Inspirational quoters would probably have what they perceive to be calming words of encouragement ready to post on my Facebook wall if they knew I was writing an abusive post about their favorite mind-numbing baloney circulating the inter-web. And yet, I proceed.

Here are the reasons (rant-y they may be) that inspirational quotes lead my mouse to the “unfollow” and “unfriend” buttons quicker than any posts about home-cooked meals ever have:

Context: Writing can inspire. I have read novels that have brought me to tears, essays that have motivated me to alter the way I perceive life itself. But these moments most often happen when I’m curled up in my pjs, sipping hot chocolate and focusing on the words on the pages in my hand. I’m not moved by little motivators that my thumb scrolls by on my iPhone when I have a few minutes of downtime before class or work. Taking one superior sentence from an essay and pasting it in front of a stock photo of a sunset does not inspire me without context.

Stupidity: Some (not all) of the supposedly inspirational quotes I’ve seen fail because they unintentionally decrease the intelligence quotient of their readers. A poster captioned with “Just hang in there,” accompanied by a kitten hanging from a tree doesn’t make me feel better prepared to tackle the obstacles of my day. It just makes me feel bad for the kitten. I don’t want an adorable baby animal to be forced to pose in different pathetic positions on the off-chance that its image will make a person feel better about his quote-fueled existence. And yet, it happens.

Underlying Assumption: Inspirational quotes are spewed across the internet with the underlying assumption that their words apply to everyone. That everyone can relate to the deep, meaningful nonsense Ghandi may or may not have said. The creators of the inspirational quote photos just come up with a sentence detailing a bit of common sense, then slap a famous person’s name on the end, hoping no one will fact check and everyone will repost.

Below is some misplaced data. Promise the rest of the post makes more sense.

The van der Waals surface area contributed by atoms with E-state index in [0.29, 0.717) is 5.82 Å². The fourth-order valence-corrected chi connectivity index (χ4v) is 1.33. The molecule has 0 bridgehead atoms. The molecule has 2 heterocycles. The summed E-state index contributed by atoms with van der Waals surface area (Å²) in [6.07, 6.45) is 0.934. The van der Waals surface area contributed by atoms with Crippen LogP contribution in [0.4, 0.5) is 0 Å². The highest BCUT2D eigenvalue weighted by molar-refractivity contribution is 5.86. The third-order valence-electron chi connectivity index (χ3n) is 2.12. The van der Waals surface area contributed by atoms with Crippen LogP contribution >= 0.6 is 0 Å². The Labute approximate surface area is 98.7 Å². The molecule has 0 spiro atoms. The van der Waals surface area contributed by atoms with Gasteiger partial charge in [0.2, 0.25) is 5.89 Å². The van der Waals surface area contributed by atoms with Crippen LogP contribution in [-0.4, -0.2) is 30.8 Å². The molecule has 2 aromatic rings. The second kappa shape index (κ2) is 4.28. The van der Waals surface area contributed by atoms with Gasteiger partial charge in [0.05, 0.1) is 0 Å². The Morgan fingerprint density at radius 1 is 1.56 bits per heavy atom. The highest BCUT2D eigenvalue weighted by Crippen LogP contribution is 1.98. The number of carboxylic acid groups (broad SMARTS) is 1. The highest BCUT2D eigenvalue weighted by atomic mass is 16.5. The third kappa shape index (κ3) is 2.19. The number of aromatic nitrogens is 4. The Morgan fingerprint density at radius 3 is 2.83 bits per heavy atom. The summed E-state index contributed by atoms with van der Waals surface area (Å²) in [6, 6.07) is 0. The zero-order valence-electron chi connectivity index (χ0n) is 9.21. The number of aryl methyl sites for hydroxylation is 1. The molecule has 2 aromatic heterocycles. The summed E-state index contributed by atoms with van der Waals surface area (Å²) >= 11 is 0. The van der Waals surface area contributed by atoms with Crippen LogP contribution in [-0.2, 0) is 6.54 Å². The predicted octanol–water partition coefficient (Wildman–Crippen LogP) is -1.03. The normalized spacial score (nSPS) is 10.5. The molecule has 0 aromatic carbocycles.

To be fair, I suppose that if the goal of inspirational quotes is to invoke emotion, they have succeeded. I feel a strong emotion: irritation. But, I think as humans, we can do better than this. Call me naive, but I like to believe that we don’t need a cheesy poster or a cliche to achieve our goals or to find our place in life. Inspiration isn’t an app.






My Biggest Fan

Pink and silver streamers on my Barbie bicycle handles flow in the wind as I peddle hard on the uneven pavement, trying to see how long I can keep the slightly elevated training wheels from touching the concrete below. Behind me, my dad maintains a light jog, and we keep on that way until we reach our special place: The Dream 1

The day I was born, my mother was supposed to be taking finals for law school. That’s a little difficult to do when you’re in labor. She missed two exams while having me, and her study group met later that day at the hospital. Somehow she made it through that semester and the next several, passing the bar exam and receiving a well-deserved degree. To say I’m impressed is an understatement–law school is hard enough without a baby.

Also the day I was born, my father was an anxious mess. He went down to the cafeteria at the hospital to get some juice, and when he came back, I was just beginning to come out into the world. He was caught off-guard, so he did what any young new father would do upon walking in on his wife giving birth–he fainted. My mother’s and the doctors’ attention shifted from the task at hand to the unconscious guy on the chair in the corner of the room. My parents’ differing reactions to my new existence still pretty well summarize our respective relationships.